Tibetan documentary filmmaker faces trial in eastern Tibet for "inciting separatism."


Tibetan filmmaker Dhondup Wangchen, who directed and filmed the documentary "Leaving Fear Behind" (excerpt embedded above) has been charged with "inciting separatism" and is awaiting trial in Siling in eastern Tibet (Chinese: Xining, Qinghai Province). The Chinese government will not allow his lawyers to represent him, so there is not much hope for a fair trial.

Supporters are urging people to take action, by sending a letter to Wu Aiying, China's Minister of Justice and Zhang Yesui, China's Ambassador to the United Nations, demanding Dhondup Wangchen's immediate and unconditional release.

Dhondup Wangchen has been detained since March 2008 and has suffered torture and ill-treatement at the hands of the Chinese authorities. He is being targeted for simply exercising his right to freedom of expression, and the charges against him are part of the Chinese government's widespread campaign to punish and silence Tibetan voices of dissent.
(via Students for a Free Tibet)

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  1. Maybe not a positive response but i don’t think theres anything that WE here can do. They execute people over there for similar charges. The mans innocent but their government wants slaves not freemen walking their country. He will be made an example for all others who wish to think outside of government mandated thinking points. His internment wont change anyones minds really but they’ll be afraid to speak up which for the Chinese government always will be good enough, since its the best response they can hope for.

    Good luck telling the Chinese their wrong to jail him and get back to me when they’ve unconditionally released him. I don’t think I’ll hold my breath for this one.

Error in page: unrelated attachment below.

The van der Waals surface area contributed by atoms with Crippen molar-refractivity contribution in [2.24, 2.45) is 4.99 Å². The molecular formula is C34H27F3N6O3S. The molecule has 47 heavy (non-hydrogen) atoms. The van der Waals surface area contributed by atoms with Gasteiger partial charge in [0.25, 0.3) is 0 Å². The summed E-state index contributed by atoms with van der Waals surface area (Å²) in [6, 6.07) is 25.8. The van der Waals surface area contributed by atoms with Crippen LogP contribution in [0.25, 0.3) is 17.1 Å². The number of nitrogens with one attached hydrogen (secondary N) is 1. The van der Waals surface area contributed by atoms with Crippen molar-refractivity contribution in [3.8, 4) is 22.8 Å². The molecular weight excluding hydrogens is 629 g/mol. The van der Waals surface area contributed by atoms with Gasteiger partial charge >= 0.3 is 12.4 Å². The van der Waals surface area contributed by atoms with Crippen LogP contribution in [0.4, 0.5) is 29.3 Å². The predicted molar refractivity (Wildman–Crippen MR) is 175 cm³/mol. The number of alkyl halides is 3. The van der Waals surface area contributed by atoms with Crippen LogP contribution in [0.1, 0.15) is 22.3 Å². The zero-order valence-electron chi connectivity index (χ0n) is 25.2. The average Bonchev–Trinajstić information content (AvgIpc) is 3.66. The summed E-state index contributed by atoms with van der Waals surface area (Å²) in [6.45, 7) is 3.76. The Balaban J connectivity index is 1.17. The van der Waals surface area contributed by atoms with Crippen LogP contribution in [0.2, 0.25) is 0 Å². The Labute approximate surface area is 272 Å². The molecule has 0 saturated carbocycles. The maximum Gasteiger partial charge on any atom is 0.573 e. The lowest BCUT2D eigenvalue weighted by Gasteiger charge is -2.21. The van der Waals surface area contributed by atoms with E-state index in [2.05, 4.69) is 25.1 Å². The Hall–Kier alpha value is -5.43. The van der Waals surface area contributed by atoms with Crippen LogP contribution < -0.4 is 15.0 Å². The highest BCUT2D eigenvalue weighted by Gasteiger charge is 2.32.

2. “He is being targeted for simply exercising his right to freedom of expression”

    Does he have a right to freedom of expression under the Chinese government? I’m honestly asking this, since I am not familiar with their laws.

  3. “Dhondup Wangchen has been detained since March 2008 and has suffered torture and ill-treatement at the hands of the Chinese authorities.”

    Are you seriously suggesting that we write to China and say they can’t incarcerate/torture people? Don’t we first have to … um … stop torturing people ourselves?

    Moral authority of Americans on torture = zero.

    1. Moral authority of Americans on torture = zero.

      Astroturfy use of Nirvana Fallacy = 100%.

  4. in America, objecting to use of torture by republicans results in being ignored while they are in power. In China, objecting to torture results in being tortured.

  5. Actually, yes, under China’s constitution he has the right to freedom of expression and under the Criminal Procedure Law of 1997 he also has the right to representation at trial (Art. IV). The limitation on these rights, as with *every* right supposedly enshrined in the Chinese constitution, is that the government can do literally anything it wants in the name of preserving the integrity and security of the country. In practice, this makes any rights Chinese people supposedly have meaningless, illusory. Not that the concept of “law” really means very much – trials almost have whatever outcome they’re supposed to have based on political expectations. They’re not proper trials at all, because their purpose is not to determine guilt or innocence – that’s preordained.

    Also unfortunate is that the constitution of the PRC builds Han supremacy, the nearly incoherent “one China” policy, and absolute national unity of the invented 56 ethnicities right in. It’s a fat load of nonsense, really.

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